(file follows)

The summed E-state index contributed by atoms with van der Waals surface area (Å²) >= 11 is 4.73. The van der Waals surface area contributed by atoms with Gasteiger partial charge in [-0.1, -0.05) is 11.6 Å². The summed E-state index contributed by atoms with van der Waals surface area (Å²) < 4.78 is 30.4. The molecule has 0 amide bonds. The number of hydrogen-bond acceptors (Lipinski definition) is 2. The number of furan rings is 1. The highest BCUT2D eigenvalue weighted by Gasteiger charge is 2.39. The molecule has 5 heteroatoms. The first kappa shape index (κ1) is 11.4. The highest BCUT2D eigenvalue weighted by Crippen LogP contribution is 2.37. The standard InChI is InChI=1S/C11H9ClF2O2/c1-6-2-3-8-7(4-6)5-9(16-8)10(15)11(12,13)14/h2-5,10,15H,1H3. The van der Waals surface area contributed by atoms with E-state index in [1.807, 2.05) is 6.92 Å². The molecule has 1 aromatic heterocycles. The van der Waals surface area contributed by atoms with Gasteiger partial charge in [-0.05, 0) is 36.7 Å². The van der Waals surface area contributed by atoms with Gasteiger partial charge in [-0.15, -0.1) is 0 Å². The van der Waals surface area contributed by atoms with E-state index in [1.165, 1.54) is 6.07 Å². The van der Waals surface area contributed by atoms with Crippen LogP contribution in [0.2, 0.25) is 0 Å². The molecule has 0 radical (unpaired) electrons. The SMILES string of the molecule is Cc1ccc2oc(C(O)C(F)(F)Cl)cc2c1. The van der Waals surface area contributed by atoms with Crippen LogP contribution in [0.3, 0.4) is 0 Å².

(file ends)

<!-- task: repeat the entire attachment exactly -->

The summed E-state index contributed by atoms with van der Waals surface area (Å²) >= 11 is 4.73. The van der Waals surface area contributed by atoms with Gasteiger partial charge in [-0.1, -0.05) is 11.6 Å². The summed E-state index contributed by atoms with van der Waals surface area (Å²) < 4.78 is 30.4. The molecule has 0 amide bonds. The number of hydrogen-bond acceptors (Lipinski definition) is 2. The number of furan rings is 1. The highest BCUT2D eigenvalue weighted by Gasteiger charge is 2.39. The molecule has 5 heteroatoms. The first kappa shape index (κ1) is 11.4. The highest BCUT2D eigenvalue weighted by Crippen LogP contribution is 2.37. The standard InChI is InChI=1S/C11H9ClF2O2/c1-6-2-3-8-7(4-6)5-9(16-8)10(15)11(12,13)14/h2-5,10,15H,1H3. The van der Waals surface area contributed by atoms with E-state index in [1.807, 2.05) is 6.92 Å². The molecule has 1 aromatic heterocycles. The van der Waals surface area contributed by atoms with Gasteiger partial charge in [-0.05, 0) is 36.7 Å². The van der Waals surface area contributed by atoms with Gasteiger partial charge in [-0.15, -0.1) is 0 Å². The van der Waals surface area contributed by atoms with E-state index in [1.165, 1.54) is 6.07 Å². The van der Waals surface area contributed by atoms with Crippen LogP contribution in [0.2, 0.25) is 0 Å². The molecule has 0 radical (unpaired) electrons. The SMILES string of the molecule is Cc1ccc2oc(C(O)C(F)(F)Cl)cc2c1. The van der Waals surface area contributed by atoms with Crippen LogP contribution in [0.3, 0.4) is 0 Å².